My Everything

I’m sitting here, at the kitchen table, coffee in hand and mind completely blank. I’m not sure where this writing will take me… but I want to write. It’s been too long…

I’m looking out the sliding glass doors in front of me as the fog comes billowing down, shaping itself onto the rolling hills. I feel like we are sometimes the fog; shaping into wherever we’re taken, conforming to the rhythm of life. Even on a big adventure like the one I’m on now, I get caught in monotonous days of life. On days like this, I begin to wonder what I’m suppose to do. What I’m meant to learn. If I’m working hard enough at the things God wants me to do.

I have slowly been listening to a series that I’m finishing from my home church in RVA. The study is on Ecclesiastes. Solomon is miserable in the beginning of the book, looking for satisfaction and joy in everything earthly. Throughout the first two chapters, he searches through learning, drinking, material items, relationships, music… everything he could think of that would make him happy. At the end of his life, he warns not to make the mistake he did and run after everything he thought his heart desired, but to turn to God and allow Him to be all that you need.

In this season of life, I am confronting and learning things I never would have imagined I would be encountering at the age of 19. After waiting and having a suitcase packed for 2 weeks, I was gone once I received my approved visa in the mail. Just like that I took off on a plane to a village I knew little about, with a family I had never met, not knowing at all what I was about to experience and learn about life. Looking at it now, I have been thrown into a situation where I can choose to fall into the conformity of the world or I can choose to stand on my own, grounded in the foundation of my faith, grasping onto God and not letting go.

Coming here, I left everything I had and was comfortable with behind. I packed bare necessities, said goodbye to friends and family, and entered a world where I was left alone to feed myself spiritually. In the beginning of my journey, I fell into a depression, immensely wishing I was back home in the comfort of my own church, listening and learning from what I was hearing. Following the sermons online became difficult because of finding a couple hours in the day to sit down without any distractions. My only food came from my quiet times with God. This was new for me as I had struggled to have a routine time with Him in the past. But this time, it was force myself to do it or suffer. As Solomon learned and I have learned, nothing else matters but Him. I feel like I have nothing, but have everything because I have God. Leaving what I have known to be comfortable and familiar has allowed me to draw closer than ever to God, letting Him take control of my life.

In Ecclesiastes 3, Solomon talks about embracing the seasons of life God gives you. This season is definitely a life changer. Though difficult and sometimes wanting to give in, I have never felt so close and in-love with God as I am now. Through this, He is truly and always will be my everything.

Worshiping...

Worshiping…

A Day in the Life of Me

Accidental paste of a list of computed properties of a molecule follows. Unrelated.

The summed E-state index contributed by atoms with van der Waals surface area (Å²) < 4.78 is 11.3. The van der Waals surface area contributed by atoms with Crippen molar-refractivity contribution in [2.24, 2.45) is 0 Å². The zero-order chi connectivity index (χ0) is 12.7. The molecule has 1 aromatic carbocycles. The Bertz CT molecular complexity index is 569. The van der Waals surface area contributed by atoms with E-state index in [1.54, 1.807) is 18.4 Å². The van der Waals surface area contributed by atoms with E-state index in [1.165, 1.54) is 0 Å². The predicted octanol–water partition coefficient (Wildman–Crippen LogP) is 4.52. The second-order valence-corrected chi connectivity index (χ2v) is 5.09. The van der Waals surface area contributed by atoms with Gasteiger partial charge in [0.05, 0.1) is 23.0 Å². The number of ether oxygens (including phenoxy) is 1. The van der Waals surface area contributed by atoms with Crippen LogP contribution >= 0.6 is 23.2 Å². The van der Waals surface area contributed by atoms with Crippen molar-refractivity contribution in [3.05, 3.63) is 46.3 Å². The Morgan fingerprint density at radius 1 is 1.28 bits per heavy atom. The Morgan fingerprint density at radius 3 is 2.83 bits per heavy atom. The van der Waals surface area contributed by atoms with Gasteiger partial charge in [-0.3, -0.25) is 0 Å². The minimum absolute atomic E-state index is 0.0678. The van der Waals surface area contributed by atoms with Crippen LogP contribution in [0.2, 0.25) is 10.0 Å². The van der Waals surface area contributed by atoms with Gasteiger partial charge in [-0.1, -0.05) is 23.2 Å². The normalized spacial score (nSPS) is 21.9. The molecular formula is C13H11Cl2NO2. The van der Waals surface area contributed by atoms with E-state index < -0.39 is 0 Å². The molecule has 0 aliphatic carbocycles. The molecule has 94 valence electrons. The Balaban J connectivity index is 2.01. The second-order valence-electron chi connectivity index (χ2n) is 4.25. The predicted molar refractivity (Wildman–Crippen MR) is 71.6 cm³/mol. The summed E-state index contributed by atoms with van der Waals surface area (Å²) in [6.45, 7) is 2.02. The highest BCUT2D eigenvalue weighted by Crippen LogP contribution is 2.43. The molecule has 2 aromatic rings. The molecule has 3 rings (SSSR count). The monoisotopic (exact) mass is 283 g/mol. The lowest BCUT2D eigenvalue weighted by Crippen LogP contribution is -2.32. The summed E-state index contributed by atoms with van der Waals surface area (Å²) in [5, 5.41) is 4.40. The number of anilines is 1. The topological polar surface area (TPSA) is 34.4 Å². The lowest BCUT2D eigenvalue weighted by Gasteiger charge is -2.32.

Apparently I’ve become really bad at this whole blogging-often-so-people-can-follow-what-I’m-doing thing…

Anyway… I’m officially happy and content in my not-so-new-anymore routines and surroundings. Since many of you have asked me what my days are like, allow me to enlighten you…

My regular, on-schedule days are Tuesday-Friday:

At 8 o’clock am, my alarm goes off and I wake up the girls to get them ready for their day. I help dress a sleepy-eyed Line for school and a bright eyed and bushy tailed (as my Mom says 🙂 ) Margaux to go to her nanny (more like an in-home daycare with lots of other children). Renaud usually leaves for the restaurant sometime about now. As I help them eat breakfast (anything with chocolate because that’s how the French do), brush teeth, and fix hair, Lorraine is getting herself ready to take the girls and go to work. As close to 8:30 as possible, we (Lorraine and I) get the girls out the door and into the car. After they are gone, I have the morning/afternoon to myself. Usually this consists of going back to bed for a little while, having my 2-3 hour quiet time (because it’s never short…), and/or sometimes, like now, actually writing a blog post. Or writing something else…

At 11:25 am (if I’m up for it, want to, and am ready to go), I walk down to the inn to eat lunch with the rest of the staff at 11:30. Afterwards, I might take a walk through the village and through the park, listening and worshiping to great music while breathing in His glory around me.

The girls come home around 5:00. We play for a while and at 6:20, we walk down to the restaurant for dinner at 6:30 with the staff. After dinner, we return to the house and play more until about 8 pm. I then get the girls ready for bed and put them down.

On Tuesdays at 2 pm, I used to have my French class for 3 hours. However, due to my French coming back to me and improving, I am now moved to a higher level class on Wednesday morning at 9 am. I haven’t started that one yet, so I can’t say too much. I’ll be taking a morning bus at 6:30 am from Marcoles to Aurillac (the nearest “big city”). So….. Early.

Saturdays and Sundays: